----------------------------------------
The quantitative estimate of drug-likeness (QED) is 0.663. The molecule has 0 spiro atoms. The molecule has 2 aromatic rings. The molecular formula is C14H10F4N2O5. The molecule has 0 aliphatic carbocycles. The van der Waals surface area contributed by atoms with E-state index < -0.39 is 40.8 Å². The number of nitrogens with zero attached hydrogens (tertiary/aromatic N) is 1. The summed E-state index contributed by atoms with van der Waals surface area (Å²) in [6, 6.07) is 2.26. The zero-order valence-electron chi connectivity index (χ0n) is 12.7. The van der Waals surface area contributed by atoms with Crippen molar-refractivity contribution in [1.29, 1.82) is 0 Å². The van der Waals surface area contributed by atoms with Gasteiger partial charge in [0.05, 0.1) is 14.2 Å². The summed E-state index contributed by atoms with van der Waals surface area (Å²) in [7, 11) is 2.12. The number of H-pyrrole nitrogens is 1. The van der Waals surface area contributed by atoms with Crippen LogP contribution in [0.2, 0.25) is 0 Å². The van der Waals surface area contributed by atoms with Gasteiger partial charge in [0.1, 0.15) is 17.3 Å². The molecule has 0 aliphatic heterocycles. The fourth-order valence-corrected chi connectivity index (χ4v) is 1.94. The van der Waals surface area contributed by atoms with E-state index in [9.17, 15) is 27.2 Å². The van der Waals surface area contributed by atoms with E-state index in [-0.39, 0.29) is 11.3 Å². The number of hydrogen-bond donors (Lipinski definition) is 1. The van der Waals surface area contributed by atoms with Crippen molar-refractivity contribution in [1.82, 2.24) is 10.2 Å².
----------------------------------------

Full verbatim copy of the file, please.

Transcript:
The quantitative estimate of drug-likeness (QED) is 0.663. The molecule has 0 spiro atoms. The molecule has 2 aromatic rings. The molecular formula is C14H10F4N2O5. The molecule has 0 aliphatic carbocycles. The van der Waals surface area contributed by atoms with E-state index < -0.39 is 40.8 Å². The number of nitrogens with zero attached hydrogens (tertiary/aromatic N) is 1. The summed E-state index contributed by atoms with van der Waals surface area (Å²) in [6, 6.07) is 2.26. The zero-order valence-electron chi connectivity index (χ0n) is 12.7. The van der Waals surface area contributed by atoms with Crippen molar-refractivity contribution in [1.29, 1.82) is 0 Å². The van der Waals surface area contributed by atoms with Gasteiger partial charge in [0.05, 0.1) is 14.2 Å². The summed E-state index contributed by atoms with van der Waals surface area (Å²) in [7, 11) is 2.12. The number of H-pyrrole nitrogens is 1. The van der Waals surface area contributed by atoms with Crippen LogP contribution in [0.2, 0.25) is 0 Å². The van der Waals surface area contributed by atoms with Gasteiger partial charge in [0.1, 0.15) is 17.3 Å². The molecule has 0 aliphatic heterocycles. The fourth-order valence-corrected chi connectivity index (χ4v) is 1.94. The van der Waals surface area contributed by atoms with E-state index in [9.17, 15) is 27.2 Å². The van der Waals surface area contributed by atoms with E-state index in [-0.39, 0.29) is 11.3 Å². The number of hydrogen-bond donors (Lipinski definition) is 1. The van der Waals surface area contributed by atoms with Crippen molar-refractivity contribution in [1.82, 2.24) is 10.2 Å².